Mar 4, 2013
    #8
    When you select Internet Recovery, it downloads the installer routine for the version of OS X that shipped with your machine. That includes Disk Utility, Terminal, and the GUI for the setup process. Once you partition your drive and start the installation, everything else gets downloaded.
     
  9. Weaselboy Moderator

    Weaselboy

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    Jan 23, 2005
    Location:
    California
    #9
    This works one of two ways. If you have a working hard drive, you will have a hidden 650MB partition on the drive that contains the recovery partition. So when you command-r boot it boots from the 650MB partition, then the tools there allow you to erase the drive if you want and DL the actual OS from Apple's servers.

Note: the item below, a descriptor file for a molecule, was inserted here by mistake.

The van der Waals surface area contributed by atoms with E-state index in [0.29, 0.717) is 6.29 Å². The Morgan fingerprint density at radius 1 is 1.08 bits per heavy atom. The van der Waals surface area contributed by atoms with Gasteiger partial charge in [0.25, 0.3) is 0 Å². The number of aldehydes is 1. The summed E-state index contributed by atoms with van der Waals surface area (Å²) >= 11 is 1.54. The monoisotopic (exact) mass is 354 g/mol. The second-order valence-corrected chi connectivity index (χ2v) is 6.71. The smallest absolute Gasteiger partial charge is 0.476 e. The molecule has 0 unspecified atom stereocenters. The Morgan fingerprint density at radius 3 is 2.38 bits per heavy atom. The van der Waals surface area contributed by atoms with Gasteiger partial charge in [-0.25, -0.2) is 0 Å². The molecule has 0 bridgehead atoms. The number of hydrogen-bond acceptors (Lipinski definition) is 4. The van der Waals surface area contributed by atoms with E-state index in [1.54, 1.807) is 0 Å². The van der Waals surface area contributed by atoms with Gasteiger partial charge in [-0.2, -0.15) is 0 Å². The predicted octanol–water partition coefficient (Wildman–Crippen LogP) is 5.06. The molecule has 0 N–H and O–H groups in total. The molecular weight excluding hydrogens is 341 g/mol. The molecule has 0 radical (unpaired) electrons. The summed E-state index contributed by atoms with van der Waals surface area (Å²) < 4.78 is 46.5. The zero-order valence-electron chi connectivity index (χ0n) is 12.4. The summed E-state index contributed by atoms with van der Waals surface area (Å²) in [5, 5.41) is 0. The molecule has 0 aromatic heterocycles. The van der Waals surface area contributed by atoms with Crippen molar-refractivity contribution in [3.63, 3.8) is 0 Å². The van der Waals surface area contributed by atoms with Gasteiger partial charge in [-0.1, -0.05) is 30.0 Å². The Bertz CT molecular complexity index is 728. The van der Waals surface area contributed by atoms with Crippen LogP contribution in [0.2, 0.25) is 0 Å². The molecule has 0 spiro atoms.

The second scenario would come into play if you have a new drive with no recovery partition. If you command-r boot in that case the OS firmware will take over the recovery process and ask for your wifi password. After that the firmware will download the same 650MB recovery utility from Apple's servers and start it upon your Mac. From there you can use Disk Util to format the drive and then DL the OS itself and install it.

    So two methods... one with recovery on the local disk and the second with no recovery on the disk and it gets downloaded using the system firmware.

    I get what you are concerned about though. I suppose in theory it would be possible for someone to intercept your connection to Apple's servers and download a virus to you along with the OS during recovery, but I have not read about anybody being able to crack this process and accomplish that.